“Do you think he knows what he’s doing?” asked a top Republican last week about House Speaker Michael Madigan’s high-profile role at the Democratic National Convention in Philadelphia.

To understand the effect that Governor Bruce Rauner has had on the Illinois Republican Party, you need to go back a few years.

Right off the bat, I should say that I think the so-called “stopgap budget” signed into law on June 30 was a good idea. People and organizations that rely on state government desperately needed a break from the all-out legislative war between the two ideologically entrenched parties.

Governor Bruce Rauner has been touring Illinois to talk about his new “messaging.” He’s quite excited about his “messaging” plans, telling one reporter that if he could do anything differently about his tenure so far, it would be to improve the way he gets his message out to voters.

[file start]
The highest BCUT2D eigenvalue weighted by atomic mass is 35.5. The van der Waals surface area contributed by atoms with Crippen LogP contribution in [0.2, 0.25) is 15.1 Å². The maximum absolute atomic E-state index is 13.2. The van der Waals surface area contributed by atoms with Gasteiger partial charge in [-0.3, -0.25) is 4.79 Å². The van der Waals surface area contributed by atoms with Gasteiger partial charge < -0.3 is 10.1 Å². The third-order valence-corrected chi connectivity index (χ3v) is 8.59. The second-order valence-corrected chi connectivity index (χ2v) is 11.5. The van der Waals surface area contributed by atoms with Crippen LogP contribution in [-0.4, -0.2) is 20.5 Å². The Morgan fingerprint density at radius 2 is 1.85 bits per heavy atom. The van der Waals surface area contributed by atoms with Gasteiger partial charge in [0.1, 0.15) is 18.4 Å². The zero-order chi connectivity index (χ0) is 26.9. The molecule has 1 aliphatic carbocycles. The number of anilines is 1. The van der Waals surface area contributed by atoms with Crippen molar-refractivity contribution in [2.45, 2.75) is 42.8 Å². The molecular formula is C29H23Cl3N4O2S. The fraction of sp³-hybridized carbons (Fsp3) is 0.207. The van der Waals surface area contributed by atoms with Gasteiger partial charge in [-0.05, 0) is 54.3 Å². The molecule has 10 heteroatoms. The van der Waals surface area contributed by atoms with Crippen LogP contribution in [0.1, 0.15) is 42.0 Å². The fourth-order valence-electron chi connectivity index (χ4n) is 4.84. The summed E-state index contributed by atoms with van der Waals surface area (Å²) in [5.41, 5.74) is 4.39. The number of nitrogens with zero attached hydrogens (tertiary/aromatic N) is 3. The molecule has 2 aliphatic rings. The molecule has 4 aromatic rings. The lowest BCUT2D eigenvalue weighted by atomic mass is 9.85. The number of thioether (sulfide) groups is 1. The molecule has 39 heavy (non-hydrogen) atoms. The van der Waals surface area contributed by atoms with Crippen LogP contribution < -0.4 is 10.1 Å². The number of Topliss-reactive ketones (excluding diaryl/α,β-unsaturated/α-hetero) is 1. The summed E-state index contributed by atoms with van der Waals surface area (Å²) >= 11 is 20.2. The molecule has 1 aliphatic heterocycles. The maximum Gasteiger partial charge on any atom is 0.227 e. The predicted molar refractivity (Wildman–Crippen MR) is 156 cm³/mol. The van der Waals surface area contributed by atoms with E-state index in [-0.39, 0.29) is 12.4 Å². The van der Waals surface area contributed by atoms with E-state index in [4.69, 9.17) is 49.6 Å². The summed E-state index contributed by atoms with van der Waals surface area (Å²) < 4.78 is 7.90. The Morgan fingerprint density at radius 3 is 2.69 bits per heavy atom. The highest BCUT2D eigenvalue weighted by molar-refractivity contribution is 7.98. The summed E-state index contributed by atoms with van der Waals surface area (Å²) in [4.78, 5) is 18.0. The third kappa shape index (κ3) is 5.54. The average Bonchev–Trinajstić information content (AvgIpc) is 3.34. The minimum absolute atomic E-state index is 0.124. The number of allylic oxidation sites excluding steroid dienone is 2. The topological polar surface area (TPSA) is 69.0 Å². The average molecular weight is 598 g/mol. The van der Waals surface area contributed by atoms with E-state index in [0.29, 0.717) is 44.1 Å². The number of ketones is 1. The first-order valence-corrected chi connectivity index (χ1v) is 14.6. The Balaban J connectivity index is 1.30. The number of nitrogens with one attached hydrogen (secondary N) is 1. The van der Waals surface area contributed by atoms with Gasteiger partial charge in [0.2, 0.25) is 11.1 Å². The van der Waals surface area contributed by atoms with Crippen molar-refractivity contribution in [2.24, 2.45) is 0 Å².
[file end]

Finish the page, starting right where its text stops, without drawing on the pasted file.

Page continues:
Illinois House Speaker Michael Madigan rose to give his customary year-end speech after the chamber had concluded its legislative business last week and pointed his finger right at Governor Bruce Rauner.

Illinoisans are furious about the way their government has been running (or, more accurately, not running). They’re looking for solutions, and some are grasping at anything within reach.

Few people thought that Governor Bruce Rauner’s administration could keep state operations running for a year without an actual state budget.

The Democrats got a bit of good news along with a load of bad news in a recent Capitol Fax/We Ask America poll. The news is particularly problematic for anyone who can be credibly connected to House Speaker Michael Madigan, whom voters overwhelming blame for the ongoing state-budget stalemate.

Near the top of any list of Illinois government’s many problems is that House Speaker Michael Madigan has made a decades-long game out of messing with the minds and agendas of our governors.

After what happened last week, it’s more clear than ever that Illinois House Speaker Michael Madigan has no fear of what Governor Bruce Rauner could do to his members this fall. And Madigan has even less fear of what his members could do to him.

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